That said, I dressed rather nicely this afternoon, reasoning that meeting a friend and her infant daughter merited a clean-shaven visage, a nice collared shirt, and otherwise clean clothes, so I was a bit chagrined when a rather cretinous fellow approached me as I walked outside the cafe to explain that he was "trying to score some bud" and wanted to know if I could assist him in his search for no doubt primo weed. Now, don't get me wrong. Though I choose not to take recreational drugs myself, I do not agree with the laws restricting their consumption and I wished the young man the best of luck in procuring the most righteously mind-blowing cannabis sativa upstate New York has to offer. But I was chagrined nevertheless. Vexed, even. I say this because, in my efforts to doll myself up, in my attempt to dress to the nines, I still evidentially resemble the sort of person one can comfortably approach in broad daylight (or, rather, New York's sunlight-diffused gray haze), in full view of law enforcement officers, and ask for drugs. Which brings me back to academic life and its delightfully lax dress code. You see, I mustn't have any idea how to properly attire myself for the real world. I mean, if even my best efforts to dress nicely result in me looking like someone Cheech Marin might find lurking outside his trailer, then I really haven't many vocational options. Teaching college, at least, gives people an excuse to explain away my apparent inability to comprehend even the most rudimentary fashion-related concepts. Oh, he's a professor, the theoretical person will say, understandingly, drawing upon the nutty professor stereotype. He's eccentric! Or, alternately, Bright people don't bother themselves with trifles like fashion sense. No, they're busy working on important stuff like researching onomatopoeia in Finnegans Wake.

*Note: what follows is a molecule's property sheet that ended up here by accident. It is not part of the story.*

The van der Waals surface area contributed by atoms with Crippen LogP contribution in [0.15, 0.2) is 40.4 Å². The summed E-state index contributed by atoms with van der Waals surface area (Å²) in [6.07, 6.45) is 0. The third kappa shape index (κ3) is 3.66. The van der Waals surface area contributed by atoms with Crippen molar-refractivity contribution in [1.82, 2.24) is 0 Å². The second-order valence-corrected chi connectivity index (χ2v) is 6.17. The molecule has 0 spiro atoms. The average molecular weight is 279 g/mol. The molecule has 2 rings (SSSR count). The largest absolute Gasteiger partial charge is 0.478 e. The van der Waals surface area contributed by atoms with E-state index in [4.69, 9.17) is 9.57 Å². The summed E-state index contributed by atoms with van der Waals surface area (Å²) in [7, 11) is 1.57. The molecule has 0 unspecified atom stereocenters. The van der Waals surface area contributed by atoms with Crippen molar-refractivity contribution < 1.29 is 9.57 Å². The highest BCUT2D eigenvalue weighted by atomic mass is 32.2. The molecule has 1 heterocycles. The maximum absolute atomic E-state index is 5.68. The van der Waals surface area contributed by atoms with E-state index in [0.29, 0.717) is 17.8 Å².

So I came home and worked on transcribing notes for my dissertation. After all, the outside world is apparently too strange and mysterious a place for the likes of me. . .

    For tomorrow: More of the same.

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    ____________________________________________
    Wednesday, December 17, 2008